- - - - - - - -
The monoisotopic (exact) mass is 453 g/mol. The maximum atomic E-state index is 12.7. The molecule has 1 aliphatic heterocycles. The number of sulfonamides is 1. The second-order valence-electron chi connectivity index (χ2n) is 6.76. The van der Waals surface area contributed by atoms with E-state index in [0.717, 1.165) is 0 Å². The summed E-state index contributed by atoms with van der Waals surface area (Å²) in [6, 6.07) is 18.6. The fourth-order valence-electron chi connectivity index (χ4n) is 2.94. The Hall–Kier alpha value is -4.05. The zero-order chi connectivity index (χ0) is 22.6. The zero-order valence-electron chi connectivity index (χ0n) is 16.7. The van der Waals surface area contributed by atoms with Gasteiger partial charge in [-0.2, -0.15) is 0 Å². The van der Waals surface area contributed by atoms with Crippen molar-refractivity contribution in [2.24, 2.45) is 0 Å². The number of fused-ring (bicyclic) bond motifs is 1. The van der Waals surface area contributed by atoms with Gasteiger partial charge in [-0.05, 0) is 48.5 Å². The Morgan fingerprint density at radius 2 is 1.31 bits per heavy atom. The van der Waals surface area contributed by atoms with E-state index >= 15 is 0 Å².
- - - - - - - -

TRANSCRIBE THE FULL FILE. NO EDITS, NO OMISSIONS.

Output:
The monoisotopic (exact) mass is 453 g/mol. The maximum atomic E-state index is 12.7. The molecule has 1 aliphatic heterocycles. The number of sulfonamides is 1. The second-order valence-electron chi connectivity index (χ2n) is 6.76. The van der Waals surface area contributed by atoms with E-state index in [0.717, 1.165) is 0 Å². The summed E-state index contributed by atoms with van der Waals surface area (Å²) in [6, 6.07) is 18.6. The fourth-order valence-electron chi connectivity index (χ4n) is 2.94. The Hall–Kier alpha value is -4.05. The zero-order chi connectivity index (χ0) is 22.6. The zero-order valence-electron chi connectivity index (χ0n) is 16.7. The van der Waals surface area contributed by atoms with Gasteiger partial charge in [-0.2, -0.15) is 0 Å². The van der Waals surface area contributed by atoms with Crippen molar-refractivity contribution in [2.24, 2.45) is 0 Å². The number of fused-ring (bicyclic) bond motifs is 1. The van der Waals surface area contributed by atoms with Gasteiger partial charge in [-0.05, 0) is 48.5 Å². The Morgan fingerprint density at radius 2 is 1.31 bits per heavy atom. The van der Waals surface area contributed by atoms with E-state index >= 15 is 0 Å².